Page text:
It’s that time of year for carving pumpkins, and for our ghosts and goblins to go trick or treating. As Halloween approaches, consider these modern manners tips:
- Safety: Younger children should wear reflective and light-up glow gear; and be accompanied by parents or a designated chaperone. Older children should trick or treat as part of a group. Be sure vision is not impaired by a mask or make-up. Never enter someone’s home you don’t know no matter how nice they seem. Carry a flashlight and mobile phone. Follow your intuition, if you have a bad feeling about something avoid it. Avoid open flames, use LED instead.
- Avoid homemade treats: While it’s a nice thought to want to bake homemade Halloween treats, don’t do it. Parents have heightened safety concerns for good reason, and will discard any homemade treats including fresh fruits. It is best to buy pre-packaged candy from trusted brands like Hershey, M&M, Skittles, Dove, Reese's.
- Alternatives to Candy: Traditional chocolate or sugar-laced candy are always a hit with trick-or-treaters. With parents being more health conscious, consider sealed mini bottled water, pre-packaged popcorn, coloring books, pre-packaged healthy snacks, small inexpensive toys, or pens/pencils.
- Office and school policies: Some offices encourage employees to dress up while others want nothing to do with it. School policies vary, so don’t assume it’s okay for your children to wear their costumes to school. Many school districts across the nation, dressing up is not allowed for safety reasons. Always double check and never assume.
- Appropriate Costumes: As a role model, guide your children toward costumes that portray a leader. Costumes that represent a culture, race, ethnic or religious group or someone with a serious illness, poverty or other hardship, are inappropriate. Sexually explicit costumes and those mocking LGBT or gender identity encourage negativity. During an election year, our public political figures are certainly on the table. Expect to see versions of Clinton and Trump.
- Age appropriate: While many adults enjoy Halloween dress up, remember this is mostly a children’s holiday. What your teenager might wear, is not a good fit for a first grade Halloween party. Gauge the costume based on your child’s age, and the age of his or her their peers. Even if you think your child might be able to handle dress up as Freddy Krueger, it might be too much for their friends.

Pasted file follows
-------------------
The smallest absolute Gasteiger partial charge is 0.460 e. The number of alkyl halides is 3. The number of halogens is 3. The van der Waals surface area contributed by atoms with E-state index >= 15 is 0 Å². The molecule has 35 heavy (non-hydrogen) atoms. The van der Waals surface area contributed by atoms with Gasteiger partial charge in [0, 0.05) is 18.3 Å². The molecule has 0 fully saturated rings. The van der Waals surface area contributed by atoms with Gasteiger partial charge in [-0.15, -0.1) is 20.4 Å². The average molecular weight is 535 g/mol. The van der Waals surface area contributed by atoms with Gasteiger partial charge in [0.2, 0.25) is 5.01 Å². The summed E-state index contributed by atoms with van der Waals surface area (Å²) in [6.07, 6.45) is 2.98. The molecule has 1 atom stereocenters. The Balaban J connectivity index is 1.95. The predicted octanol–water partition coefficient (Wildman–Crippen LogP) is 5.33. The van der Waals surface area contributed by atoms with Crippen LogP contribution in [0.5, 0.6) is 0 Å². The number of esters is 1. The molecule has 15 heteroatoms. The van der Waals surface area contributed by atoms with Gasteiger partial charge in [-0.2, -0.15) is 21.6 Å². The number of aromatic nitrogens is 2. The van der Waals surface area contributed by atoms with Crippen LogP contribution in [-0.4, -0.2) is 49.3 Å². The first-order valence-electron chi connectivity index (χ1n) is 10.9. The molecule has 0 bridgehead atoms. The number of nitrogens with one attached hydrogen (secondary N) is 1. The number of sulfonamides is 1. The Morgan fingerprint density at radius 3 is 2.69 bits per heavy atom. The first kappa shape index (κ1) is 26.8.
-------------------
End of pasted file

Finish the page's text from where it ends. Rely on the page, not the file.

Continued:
- Teach Kids Manners: This is a great opportunity to teach your kids manners, such as greeting and thanking each homeowner who gives them candy. Explain to older kids and teenagers that bullying and pushing smaller kids out of the way won’t be tolerated. When they encounter a bowl of candy at the door, make sure they are considerate to other kids and only take one or two pieces. Make sure stress the importance of respecting their neighbors and the neighborhood. No damaging private property or a homeowner’s decorations, or leaving unwanted candy or wrappers in lawns.
- Knock one time and one time only: If no one answers, move on to the next house. There’s no need to be excessive and knock 10 times. The homeowner might be on an important call or trying to help a baby to sleep. On a related note: know when it’s appropriate to knock. Trick-or-treating generally starts just before sunset and ends by 9 p.m.
- Don’t Arrive Empty handed: If you or your kids are invited to a Halloween party, you must not come empty handed. Always bring something for the host like a food item or bottle of wine, and don’t forget the children. Bring some desserts or games for them to enjoy.
- Lights off? Don’t Ring Doorbell or Knock: By simply turning off the outside lights, you will alert trick-or-treaters to skip your house and go on to the next. Putting the car in the garage removes of question of whether someone is home. As an option, consider leaving a bowl of candy by the front door.
Sharon Schweitzer, J.D., is a cross-cultural consultant, an international protocol expert and the founder of Protocol & Etiquette Worldwide. She is accredited in intercultural management, is the resident etiquette expert for CBS Austin’s We Are Austin, regularly quoted by BBC Capital, Investor’s Business Daily, Fortune, The New York Times, and numerous other media. She is the best-selling, international award-winning author of Access to Asia: Your Multicultural Business Guide, named to Kirkus Review’s Best Books of 2015 and recipient of the British Airways International Trade, Investment & Expansion Award at the 2016 Greater Austin Business Awards.